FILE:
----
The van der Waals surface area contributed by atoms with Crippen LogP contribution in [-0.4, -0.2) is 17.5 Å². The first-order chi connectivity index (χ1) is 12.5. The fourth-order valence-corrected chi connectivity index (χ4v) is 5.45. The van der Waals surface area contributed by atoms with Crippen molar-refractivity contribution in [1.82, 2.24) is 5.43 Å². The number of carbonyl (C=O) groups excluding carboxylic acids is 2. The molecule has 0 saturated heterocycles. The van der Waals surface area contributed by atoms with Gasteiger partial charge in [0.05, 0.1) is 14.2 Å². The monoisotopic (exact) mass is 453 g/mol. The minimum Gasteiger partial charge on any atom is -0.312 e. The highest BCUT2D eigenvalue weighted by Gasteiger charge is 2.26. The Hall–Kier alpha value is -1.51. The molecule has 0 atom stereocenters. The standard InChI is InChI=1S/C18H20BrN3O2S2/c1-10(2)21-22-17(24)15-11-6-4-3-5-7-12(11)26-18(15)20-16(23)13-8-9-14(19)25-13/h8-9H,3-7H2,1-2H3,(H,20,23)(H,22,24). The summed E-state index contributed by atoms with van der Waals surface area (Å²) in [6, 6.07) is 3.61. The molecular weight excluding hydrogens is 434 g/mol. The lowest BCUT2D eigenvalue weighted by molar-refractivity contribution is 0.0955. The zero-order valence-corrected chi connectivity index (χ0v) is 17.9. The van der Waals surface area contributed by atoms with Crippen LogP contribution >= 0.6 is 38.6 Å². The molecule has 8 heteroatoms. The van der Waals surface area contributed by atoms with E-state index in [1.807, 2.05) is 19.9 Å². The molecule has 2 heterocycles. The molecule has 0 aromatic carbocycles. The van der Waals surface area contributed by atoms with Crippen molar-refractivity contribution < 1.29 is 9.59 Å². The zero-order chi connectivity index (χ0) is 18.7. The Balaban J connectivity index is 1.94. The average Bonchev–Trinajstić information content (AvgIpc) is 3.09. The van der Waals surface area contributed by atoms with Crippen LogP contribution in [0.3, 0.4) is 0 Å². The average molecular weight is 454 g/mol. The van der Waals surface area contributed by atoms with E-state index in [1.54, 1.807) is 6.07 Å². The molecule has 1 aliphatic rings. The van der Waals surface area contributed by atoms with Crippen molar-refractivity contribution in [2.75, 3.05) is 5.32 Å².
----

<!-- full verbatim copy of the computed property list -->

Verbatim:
The van der Waals surface area contributed by atoms with Crippen LogP contribution in [-0.4, -0.2) is 17.5 Å². The first-order chi connectivity index (χ1) is 12.5. The fourth-order valence-corrected chi connectivity index (χ4v) is 5.45. The van der Waals surface area contributed by atoms with Crippen molar-refractivity contribution in [1.82, 2.24) is 5.43 Å². The number of carbonyl (C=O) groups excluding carboxylic acids is 2. The molecule has 0 saturated heterocycles. The van der Waals surface area contributed by atoms with Gasteiger partial charge in [0.05, 0.1) is 14.2 Å². The monoisotopic (exact) mass is 453 g/mol. The minimum Gasteiger partial charge on any atom is -0.312 e. The highest BCUT2D eigenvalue weighted by Gasteiger charge is 2.26. The Hall–Kier alpha value is -1.51. The molecule has 0 atom stereocenters. The standard InChI is InChI=1S/C18H20BrN3O2S2/c1-10(2)21-22-17(24)15-11-6-4-3-5-7-12(11)26-18(15)20-16(23)13-8-9-14(19)25-13/h8-9H,3-7H2,1-2H3,(H,20,23)(H,22,24). The summed E-state index contributed by atoms with van der Waals surface area (Å²) in [6, 6.07) is 3.61. The molecular weight excluding hydrogens is 434 g/mol. The lowest BCUT2D eigenvalue weighted by molar-refractivity contribution is 0.0955. The zero-order valence-corrected chi connectivity index (χ0v) is 17.9. The van der Waals surface area contributed by atoms with Crippen LogP contribution >= 0.6 is 38.6 Å². The molecule has 8 heteroatoms. The van der Waals surface area contributed by atoms with E-state index in [1.807, 2.05) is 19.9 Å². The molecule has 2 heterocycles. The molecule has 0 aromatic carbocycles. The van der Waals surface area contributed by atoms with Crippen molar-refractivity contribution < 1.29 is 9.59 Å². The zero-order chi connectivity index (χ0) is 18.7. The Balaban J connectivity index is 1.94. The average Bonchev–Trinajstić information content (AvgIpc) is 3.09. The van der Waals surface area contributed by atoms with Crippen LogP contribution in [0.3, 0.4) is 0 Å². The average molecular weight is 454 g/mol. The van der Waals surface area contributed by atoms with E-state index in [1.54, 1.807) is 6.07 Å². The molecule has 1 aliphatic rings. The van der Waals surface area contributed by atoms with Crippen molar-refractivity contribution in [2.75, 3.05) is 5.32 Å².